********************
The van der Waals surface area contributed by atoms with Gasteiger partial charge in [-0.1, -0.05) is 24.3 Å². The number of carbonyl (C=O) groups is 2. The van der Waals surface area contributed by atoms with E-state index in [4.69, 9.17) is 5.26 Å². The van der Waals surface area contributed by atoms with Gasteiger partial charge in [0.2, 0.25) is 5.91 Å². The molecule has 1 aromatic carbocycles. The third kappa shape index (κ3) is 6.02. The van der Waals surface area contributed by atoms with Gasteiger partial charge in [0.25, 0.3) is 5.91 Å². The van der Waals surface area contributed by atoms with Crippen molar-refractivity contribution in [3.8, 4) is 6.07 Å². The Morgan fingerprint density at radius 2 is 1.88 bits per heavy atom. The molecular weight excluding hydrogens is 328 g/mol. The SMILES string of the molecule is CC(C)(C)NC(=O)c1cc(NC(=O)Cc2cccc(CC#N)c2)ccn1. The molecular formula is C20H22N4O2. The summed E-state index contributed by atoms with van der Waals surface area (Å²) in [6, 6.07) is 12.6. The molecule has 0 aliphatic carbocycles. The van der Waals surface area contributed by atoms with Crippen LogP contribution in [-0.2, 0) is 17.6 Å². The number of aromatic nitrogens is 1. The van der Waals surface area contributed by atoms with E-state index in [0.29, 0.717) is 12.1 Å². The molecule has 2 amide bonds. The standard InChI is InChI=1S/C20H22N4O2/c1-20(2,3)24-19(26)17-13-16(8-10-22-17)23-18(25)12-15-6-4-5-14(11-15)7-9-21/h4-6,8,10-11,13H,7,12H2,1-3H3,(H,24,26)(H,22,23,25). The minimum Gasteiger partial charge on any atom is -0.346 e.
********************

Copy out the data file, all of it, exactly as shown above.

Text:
The van der Waals surface area contributed by atoms with Gasteiger partial charge in [-0.1, -0.05) is 24.3 Å². The number of carbonyl (C=O) groups is 2. The van der Waals surface area contributed by atoms with E-state index in [4.69, 9.17) is 5.26 Å². The van der Waals surface area contributed by atoms with Gasteiger partial charge in [0.2, 0.25) is 5.91 Å². The molecule has 1 aromatic carbocycles. The third kappa shape index (κ3) is 6.02. The van der Waals surface area contributed by atoms with Gasteiger partial charge in [0.25, 0.3) is 5.91 Å². The van der Waals surface area contributed by atoms with Crippen molar-refractivity contribution in [3.8, 4) is 6.07 Å². The Morgan fingerprint density at radius 2 is 1.88 bits per heavy atom. The molecular weight excluding hydrogens is 328 g/mol. The SMILES string of the molecule is CC(C)(C)NC(=O)c1cc(NC(=O)Cc2cccc(CC#N)c2)ccn1. The molecular formula is C20H22N4O2. The summed E-state index contributed by atoms with van der Waals surface area (Å²) in [6, 6.07) is 12.6. The molecule has 0 aliphatic carbocycles. The van der Waals surface area contributed by atoms with Crippen LogP contribution in [-0.2, 0) is 17.6 Å². The number of aromatic nitrogens is 1. The van der Waals surface area contributed by atoms with E-state index in [0.29, 0.717) is 12.1 Å². The molecule has 2 amide bonds. The standard InChI is InChI=1S/C20H22N4O2/c1-20(2,3)24-19(26)17-13-16(8-10-22-17)23-18(25)12-15-6-4-5-14(11-15)7-9-21/h4-6,8,10-11,13H,7,12H2,1-3H3,(H,24,26)(H,22,23,25). The minimum Gasteiger partial charge on any atom is -0.346 e.